A 24-person expedition team of scientists, scholars and naturalists is on board this ship to lead a variety of expedition activities on the vessel’s 24 rigid inflatable boats and kayaks. A highlight of the vessel is its two state-of-the-art, environmentally friendly custom-built submarines, capable of taking six guests down to depths of 300 metres for an immersion into the marine habitat. During the ship’s time in Antarctica — reached via the Drake Passage from Ushuaia — days are spent kayaking among giant icebergs, whale-watching and trekking across the ice to see penguin colonies up close. The ship will return to Antarctica each winter.

6.     Walruses & polar bears in Svalbard

Co-founded by two avid explorers, this small ship expedition specialist offers responsible exploration of remote corners of the polar regions. A team of expedition leaders and photography experts, among other specialists such as an Arctic researcher and ornithologist, provide an immersion into the Arctic and Antarctic environment. Following its inauguration in 2019, the micro-cruise operator launched its newest vessel, M/V Vikingfjord, this September. The 12-guest expedition ship — ice-strengthened so it can navigate the harder-to-reach areas only small ships can access — launched as the most environmentally friendly small ship in the polar regions, promising a 95% reduction in NOX emissions.

A large observation lounge, restaurant, hot tub and sauna join the eight spacious cabins on this ship, which features modern Scandinavian-style decor. Its two rigid inflatable boats facilitate land exploration throughout the voyage. The ship began its expedition offering in Norway’s Svalbard archipelago (where the ship will also be next summer), with exploration of this dramatic landscape’s glaciers, mountains and fjords beginning in the most northerly town in the world, Longyearbyen. Polar bears, whales and walruses can be spotted on rigid inflatable excursions, while hikes take you to historic sites, such as abandoned whaling stations, and entail sightings of reindeer and Arctic foxes.

7.     Sloths in Costa Rica

Costa Rica is home to over 500,000 plant and animal species — from the hummingbird to the sloth — and 29 national parks. New luxury cruise operator Explora Journeys, which launched its first ship last August, hosts the 14-day Central America to Centre Stage in Los Angeles voyage in 2024, taking in wilderness areas of Costa Rica, such as Manuel Antonio National Park, and passing through Panama and Mexico.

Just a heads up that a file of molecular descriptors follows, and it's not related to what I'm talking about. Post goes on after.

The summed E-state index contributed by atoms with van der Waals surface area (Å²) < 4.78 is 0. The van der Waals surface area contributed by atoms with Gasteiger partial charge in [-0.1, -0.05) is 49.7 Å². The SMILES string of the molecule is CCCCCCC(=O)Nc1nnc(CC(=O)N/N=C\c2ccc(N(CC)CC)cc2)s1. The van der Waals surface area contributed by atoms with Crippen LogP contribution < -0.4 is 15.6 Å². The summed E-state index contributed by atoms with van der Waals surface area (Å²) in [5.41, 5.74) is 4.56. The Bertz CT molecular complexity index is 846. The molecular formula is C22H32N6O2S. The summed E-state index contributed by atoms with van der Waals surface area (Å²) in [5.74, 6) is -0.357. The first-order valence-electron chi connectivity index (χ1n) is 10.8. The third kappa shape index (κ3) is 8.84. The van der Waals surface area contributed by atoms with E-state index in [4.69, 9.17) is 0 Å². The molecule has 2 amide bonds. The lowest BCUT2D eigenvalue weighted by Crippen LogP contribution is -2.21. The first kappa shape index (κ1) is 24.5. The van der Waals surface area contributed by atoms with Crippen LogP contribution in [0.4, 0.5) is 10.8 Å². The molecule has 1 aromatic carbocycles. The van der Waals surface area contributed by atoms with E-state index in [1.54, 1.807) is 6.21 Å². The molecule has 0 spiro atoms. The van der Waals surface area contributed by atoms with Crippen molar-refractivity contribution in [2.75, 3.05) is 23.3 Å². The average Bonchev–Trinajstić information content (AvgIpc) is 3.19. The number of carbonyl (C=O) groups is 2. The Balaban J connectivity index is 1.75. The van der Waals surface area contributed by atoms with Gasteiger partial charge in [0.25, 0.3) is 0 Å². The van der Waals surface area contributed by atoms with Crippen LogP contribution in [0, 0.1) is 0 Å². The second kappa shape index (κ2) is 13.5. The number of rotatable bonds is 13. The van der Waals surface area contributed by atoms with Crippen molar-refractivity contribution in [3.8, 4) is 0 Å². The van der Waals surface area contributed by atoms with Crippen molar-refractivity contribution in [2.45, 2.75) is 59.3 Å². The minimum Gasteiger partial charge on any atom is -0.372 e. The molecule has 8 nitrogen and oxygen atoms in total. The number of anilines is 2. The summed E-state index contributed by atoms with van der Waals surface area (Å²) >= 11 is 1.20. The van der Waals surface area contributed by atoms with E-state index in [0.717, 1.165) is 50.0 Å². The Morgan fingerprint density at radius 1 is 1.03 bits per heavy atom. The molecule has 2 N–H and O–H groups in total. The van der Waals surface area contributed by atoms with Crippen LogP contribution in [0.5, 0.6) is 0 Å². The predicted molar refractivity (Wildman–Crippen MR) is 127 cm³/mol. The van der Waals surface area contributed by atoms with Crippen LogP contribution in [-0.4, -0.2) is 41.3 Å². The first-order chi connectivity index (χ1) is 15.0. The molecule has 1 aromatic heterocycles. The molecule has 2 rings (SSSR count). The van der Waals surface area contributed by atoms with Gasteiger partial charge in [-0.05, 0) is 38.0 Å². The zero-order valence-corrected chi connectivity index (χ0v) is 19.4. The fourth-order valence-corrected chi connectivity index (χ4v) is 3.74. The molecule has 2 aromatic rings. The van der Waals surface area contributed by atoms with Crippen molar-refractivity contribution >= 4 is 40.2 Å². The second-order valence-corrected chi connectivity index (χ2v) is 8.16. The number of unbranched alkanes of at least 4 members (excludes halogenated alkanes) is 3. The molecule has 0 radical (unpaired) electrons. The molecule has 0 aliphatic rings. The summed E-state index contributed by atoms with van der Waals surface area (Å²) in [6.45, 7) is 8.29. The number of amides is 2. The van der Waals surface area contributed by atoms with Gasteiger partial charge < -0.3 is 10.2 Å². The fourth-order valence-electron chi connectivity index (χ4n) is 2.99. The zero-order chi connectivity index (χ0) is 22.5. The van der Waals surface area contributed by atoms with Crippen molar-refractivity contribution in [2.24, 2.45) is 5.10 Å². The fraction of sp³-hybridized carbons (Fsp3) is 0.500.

8.     Zebras & rhinos in South Africa

Winelands and Wildlife, a wildlife-focused cruise in South Africa, highlights the diversity of this country’s ecosystems. Spot zebra, giraffe and rhino, among other animals, at a game reserve in the Southern Karoo Highlands, pay a visit to the African penguins inhabiting Cape Peninsula’s Boulders Beach and ride the funicular railway to the top of Cape Point in the biodiverse Cape of Good Hope Nature Reserve.

9.     Reefs & forests in Melanesia

A sub-region of Oceania, Melanesia stretches from New Guinea to the islands of Fiji, encompassing Fiji, Vanuatu, the Solomon Islands and Papua New Guinea. On Scenic’s Mysteries of Melanesia cruise, passengers on board Scenic Eclipse glimpse reef systems, forests, cliffs, coves and rocky headlands. The ship’s Discovery Team leads snorkelling, diving and hiking excursions, with a naturalist also on board to share their expertise.

10.  Lemurs in Madagascar

Rich in endemic species, Madagascar is the only country where lemurs live in the wild; other curiosities like the fossa and chameleon are also found on this island of forests and mangroves, whose coastal areas are home to turtles and whale sharks. The Adventure in Madagascar cruise takes in the northern tip and its islets, as well as Ankarafantsika National Park and the UNESCO biosphere reserves of the south west.

11.  Corals in Indonesia

Komodo, Raja Ampat and the Banda Sea’s Spice Islands are all a part of the Coral Triangle — known as ‘the Amazon of the Seas’ for its biodiversity, including almost 600 coral species. Manta rays, dolphins and dugongs are among the marine species living here. Aqua Expeditions hosts multi-day voyages through each archipelago on its 15-suite explorer yacht Aqua Blu, with expert guides also on board.

Via: National Georaphic